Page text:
HTML5 Form Validation with Style

Welcome to my third and final (although whenever I say that it typically leads to more posts, diversions, and experiments) on HTML5-based form validation. In the first entry I discussed how you could add simple client-side validation to your forms by just using HTML. In my second entry, I demonstrated how to add JavaScript for deeper, and customized validation. In this final entry, I’ll discuss how to employ CSS to visually enhance your forms.

While doing research into this topic, I had a vague idea of the CSS styles that could be used. But I had a difficult time finding an exact specification for the feature itself. Called “CSS Pseudo-Classes”, these are styles that reflect a state of a DOM item instead of simple tag or class. I came across an excellent article by Ryan Seddon on form validation where he lists the following pseudo-classes:

  • valid
  • invalid
  • required
  • optional
  • in-range
  • out-of-range
  • read-only
  • read-write

Right away, we can see that there are some interesting options here. I went into this research expecting support for invalid and valid, but the other options surprised me. Using in-range and out-of-range, you can actually apply styles to number text fields that are not within a particular range. I also think it is cool that you can combine required, invalid, and valid to visually represent three separate states for a form field. Let’s look at an example.

Here is one of the forms I used in my first example. It contains both a login and registration section.


<h2>Login</h2>
<form action="" autocomplete="off">
<label for="username">Username</label>
<input id="username" name="username" pattern="[a-zA-Z0-9]{5,}" title="Minmimum 5 letters or numbers." required>
<!-- Credit: http://stackoverflow.com/questions/5458076/regex-in-new-pattern-attr-for-html5-forms -->
<label for="password">Password</label>
<input id="password" name="password" type="password" pattern=".{5,}" title="Minmimum 5 letters or numbers." required>
<p/>
<input type="submit" class="btn" value="Login">
</form>

<h2>Register</h2>
<form action="" autocomplete="off">
<label for="username2">Username</label>
<input id="username2" name="username" pattern="[a-zA-Z0-9]{5,}" title="Minmimum 5 letters or numbers." required>

<label for="password2">Password</label>
<input id="password2" name="password" type="password" pattern=".{5,}" title="Minmimum 5 letters or numbers." required>

<label for="email">Email</label>
<input id="email" name="email" type="email" required>

<label for="url">Homepage</label>
<input id="url" name="url" type="url">

<p/>
<input type="submit" class="btn" value="Register">

</form>

And here’s how it renders normally.

Now let’s add a bit of CSS:


<style>
input:required {
border-style:solid;
border-width:thick;
}
input:valid {
background-color: #adff2f;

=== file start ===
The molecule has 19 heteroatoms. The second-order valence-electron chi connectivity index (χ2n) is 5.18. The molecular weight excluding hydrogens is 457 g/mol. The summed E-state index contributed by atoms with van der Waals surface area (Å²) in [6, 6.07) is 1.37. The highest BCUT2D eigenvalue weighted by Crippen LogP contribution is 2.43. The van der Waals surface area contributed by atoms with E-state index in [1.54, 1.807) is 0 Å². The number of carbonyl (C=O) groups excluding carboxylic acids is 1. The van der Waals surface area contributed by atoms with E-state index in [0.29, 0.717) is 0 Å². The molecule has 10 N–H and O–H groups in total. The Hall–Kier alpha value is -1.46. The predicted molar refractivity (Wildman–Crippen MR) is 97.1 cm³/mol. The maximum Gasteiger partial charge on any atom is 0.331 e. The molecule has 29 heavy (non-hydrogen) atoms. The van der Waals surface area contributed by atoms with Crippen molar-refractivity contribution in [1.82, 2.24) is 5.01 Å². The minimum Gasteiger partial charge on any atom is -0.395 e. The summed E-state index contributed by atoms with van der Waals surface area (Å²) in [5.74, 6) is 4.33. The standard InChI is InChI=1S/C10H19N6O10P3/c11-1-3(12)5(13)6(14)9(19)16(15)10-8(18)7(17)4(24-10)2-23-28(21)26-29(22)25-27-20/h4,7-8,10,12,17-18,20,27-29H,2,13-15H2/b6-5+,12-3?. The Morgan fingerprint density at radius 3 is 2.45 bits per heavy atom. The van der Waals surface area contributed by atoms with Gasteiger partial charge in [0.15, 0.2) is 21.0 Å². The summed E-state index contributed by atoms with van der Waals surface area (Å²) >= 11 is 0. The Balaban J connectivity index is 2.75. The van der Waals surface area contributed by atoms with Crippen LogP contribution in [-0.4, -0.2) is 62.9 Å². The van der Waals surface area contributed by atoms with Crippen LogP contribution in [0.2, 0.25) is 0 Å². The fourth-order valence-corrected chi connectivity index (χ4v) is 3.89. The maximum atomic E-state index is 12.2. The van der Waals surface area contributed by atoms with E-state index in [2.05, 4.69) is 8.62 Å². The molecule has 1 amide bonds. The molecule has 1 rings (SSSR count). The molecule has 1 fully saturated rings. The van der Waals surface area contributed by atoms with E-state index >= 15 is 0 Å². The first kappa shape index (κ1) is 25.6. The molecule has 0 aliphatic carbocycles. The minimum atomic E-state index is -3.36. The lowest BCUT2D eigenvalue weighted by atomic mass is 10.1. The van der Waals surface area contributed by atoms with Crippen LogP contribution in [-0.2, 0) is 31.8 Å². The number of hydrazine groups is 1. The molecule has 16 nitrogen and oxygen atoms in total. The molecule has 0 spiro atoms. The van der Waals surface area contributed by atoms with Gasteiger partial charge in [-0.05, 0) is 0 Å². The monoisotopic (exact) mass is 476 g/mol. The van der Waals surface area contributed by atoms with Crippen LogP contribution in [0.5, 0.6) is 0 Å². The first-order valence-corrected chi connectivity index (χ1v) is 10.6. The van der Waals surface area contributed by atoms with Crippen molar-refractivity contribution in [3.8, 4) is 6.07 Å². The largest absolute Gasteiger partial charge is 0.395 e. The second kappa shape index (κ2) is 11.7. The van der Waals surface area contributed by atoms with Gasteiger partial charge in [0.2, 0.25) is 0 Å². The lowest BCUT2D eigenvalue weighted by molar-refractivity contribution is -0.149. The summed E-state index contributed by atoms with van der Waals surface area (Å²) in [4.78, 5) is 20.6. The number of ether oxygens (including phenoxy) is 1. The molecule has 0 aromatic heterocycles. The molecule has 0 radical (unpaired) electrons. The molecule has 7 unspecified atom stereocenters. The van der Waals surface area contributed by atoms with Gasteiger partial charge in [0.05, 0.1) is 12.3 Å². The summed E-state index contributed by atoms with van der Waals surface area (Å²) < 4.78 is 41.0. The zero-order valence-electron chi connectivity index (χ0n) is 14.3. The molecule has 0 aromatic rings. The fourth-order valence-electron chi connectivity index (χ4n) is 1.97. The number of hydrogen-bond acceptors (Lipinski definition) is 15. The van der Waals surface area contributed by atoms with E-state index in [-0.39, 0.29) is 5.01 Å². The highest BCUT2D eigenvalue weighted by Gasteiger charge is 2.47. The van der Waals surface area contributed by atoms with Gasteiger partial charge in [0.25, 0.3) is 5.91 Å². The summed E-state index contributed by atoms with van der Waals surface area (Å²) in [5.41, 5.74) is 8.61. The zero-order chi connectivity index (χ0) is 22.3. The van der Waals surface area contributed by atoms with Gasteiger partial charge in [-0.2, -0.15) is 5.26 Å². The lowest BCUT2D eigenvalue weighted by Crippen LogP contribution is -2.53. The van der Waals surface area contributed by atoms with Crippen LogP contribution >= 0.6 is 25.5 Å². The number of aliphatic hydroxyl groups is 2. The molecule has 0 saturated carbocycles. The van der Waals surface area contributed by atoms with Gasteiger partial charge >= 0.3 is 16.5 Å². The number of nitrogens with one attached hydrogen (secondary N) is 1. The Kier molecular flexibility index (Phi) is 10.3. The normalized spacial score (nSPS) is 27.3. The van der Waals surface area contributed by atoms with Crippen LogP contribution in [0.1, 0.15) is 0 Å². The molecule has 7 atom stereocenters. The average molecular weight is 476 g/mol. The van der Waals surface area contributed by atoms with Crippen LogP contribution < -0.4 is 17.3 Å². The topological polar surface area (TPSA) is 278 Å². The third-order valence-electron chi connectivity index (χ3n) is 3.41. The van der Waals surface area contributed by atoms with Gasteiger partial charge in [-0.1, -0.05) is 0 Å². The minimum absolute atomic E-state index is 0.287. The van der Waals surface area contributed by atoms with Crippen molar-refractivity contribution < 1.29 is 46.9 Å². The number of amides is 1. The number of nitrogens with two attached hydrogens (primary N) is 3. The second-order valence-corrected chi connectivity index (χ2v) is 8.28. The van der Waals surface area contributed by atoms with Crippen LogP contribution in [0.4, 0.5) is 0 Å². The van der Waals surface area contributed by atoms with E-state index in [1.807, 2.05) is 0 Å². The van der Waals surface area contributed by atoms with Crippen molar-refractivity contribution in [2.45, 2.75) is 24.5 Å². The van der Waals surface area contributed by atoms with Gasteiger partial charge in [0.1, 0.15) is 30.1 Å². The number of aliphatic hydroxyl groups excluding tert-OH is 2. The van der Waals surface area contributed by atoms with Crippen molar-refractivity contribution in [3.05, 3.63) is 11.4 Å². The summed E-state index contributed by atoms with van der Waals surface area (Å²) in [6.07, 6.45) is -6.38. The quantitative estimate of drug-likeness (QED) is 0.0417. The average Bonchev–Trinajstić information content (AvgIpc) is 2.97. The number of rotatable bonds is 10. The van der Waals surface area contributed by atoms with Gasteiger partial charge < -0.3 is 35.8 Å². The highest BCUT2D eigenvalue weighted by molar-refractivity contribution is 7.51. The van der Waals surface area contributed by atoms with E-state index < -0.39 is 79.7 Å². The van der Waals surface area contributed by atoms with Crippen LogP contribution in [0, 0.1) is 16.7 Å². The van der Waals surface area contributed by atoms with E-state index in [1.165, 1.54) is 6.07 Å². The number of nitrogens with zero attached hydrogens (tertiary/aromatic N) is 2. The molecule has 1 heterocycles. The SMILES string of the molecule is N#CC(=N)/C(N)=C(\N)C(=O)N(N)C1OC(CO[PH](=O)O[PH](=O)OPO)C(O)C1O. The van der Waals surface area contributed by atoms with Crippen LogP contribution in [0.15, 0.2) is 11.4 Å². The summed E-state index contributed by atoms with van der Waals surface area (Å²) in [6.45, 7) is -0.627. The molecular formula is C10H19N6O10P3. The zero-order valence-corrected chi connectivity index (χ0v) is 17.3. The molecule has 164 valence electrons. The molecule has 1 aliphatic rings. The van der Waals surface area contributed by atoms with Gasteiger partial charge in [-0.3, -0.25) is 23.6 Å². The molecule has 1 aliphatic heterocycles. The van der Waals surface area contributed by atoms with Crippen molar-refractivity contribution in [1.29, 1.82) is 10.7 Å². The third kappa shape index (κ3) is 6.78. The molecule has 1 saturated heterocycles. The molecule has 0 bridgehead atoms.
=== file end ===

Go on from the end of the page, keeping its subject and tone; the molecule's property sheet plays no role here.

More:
}
input:invalid {
background-color: #f08080;
}
</style>

I’ve defined 3 different things here – all using pseudo-classes. The first defines a thick border for required items. The second defines a greenish (it’s a color – honest) color for valid items and a reddish color for invalid items. Now look at the same form:

Big difference, right? Now look at it after I’ve done a bit of editing.

What isn’t evident in these screenshots is that Chrome and Firefox both animate these styles. It’s a minor animation, pretty subtle, but it works rather well. You can demo this form here:

Just imagine if someone with – you know – actual design sense were to work with this? Now let’s look at another example. In the form below, I’ve got a few simple text fields but also some numeric ones:


<form id="mainForm">

<p>
Not required, nothing special:
<input type="text" id="field0">
</p>

<p>
Just required:
<input type="text" id="field1" required>
</p>

<p>
Email:
<input type="email" id="field2" required>
</p>

<p>
URL:
<input type="url" id="field3" required>
</p>

<p>
Number:
<input type="number" id="field4" required>
</p>

<p>
Number (Min 0):
<input type="number" id="field5" required min="0">
</p>

<p>
Number (Max 10):
<input type="number" id="field6" required max="10">
</p>

<p>
Number (Min 1, Max 10):
<input type="number" id="field7" required min="1" max="10">
</p>

<p>
Number (Min 1, Max 10, Step 2):
<input type="number" id="field8" required min="1" max="10" step="2">
</p>

</form>

I used the following CSS. Note specifically the in-range and out-of-range pseudo-classes:


<style>
input:required {
border-style:solid;
border-width:thick;
}
input:valid {
background-color: #adff2f;
}
input:invalid {
background-color: #f08080;
}
input:out-of-range {
background-color: #808080;
}
input:in-range {
background-color: #8a2be2;
}
</style>

In Chrome, this is what you get:

My numeric fields are empty, but marked in-range, which is a bit weird. But look what happens when I intentionally enter a bad value for one of them:

As you can see, it did recognize my number was too low and colored it wrong. All very interesting, but it looks like Firefox doesn’t support these two at all:

It looks like Firefox isn’t supporting the number type at all so it makes sense for the pseudo-class not to be supported either. Thankfully Firefox supports mission critical features like Canvas, which is obviously more much more important than form fields. (Oops, sorry, I started my old rant again. I’ll stop.) It does fall back nicely though so it’s certainly not a total loss. For an example of that, we can always rely on IE…

You can demo this version below.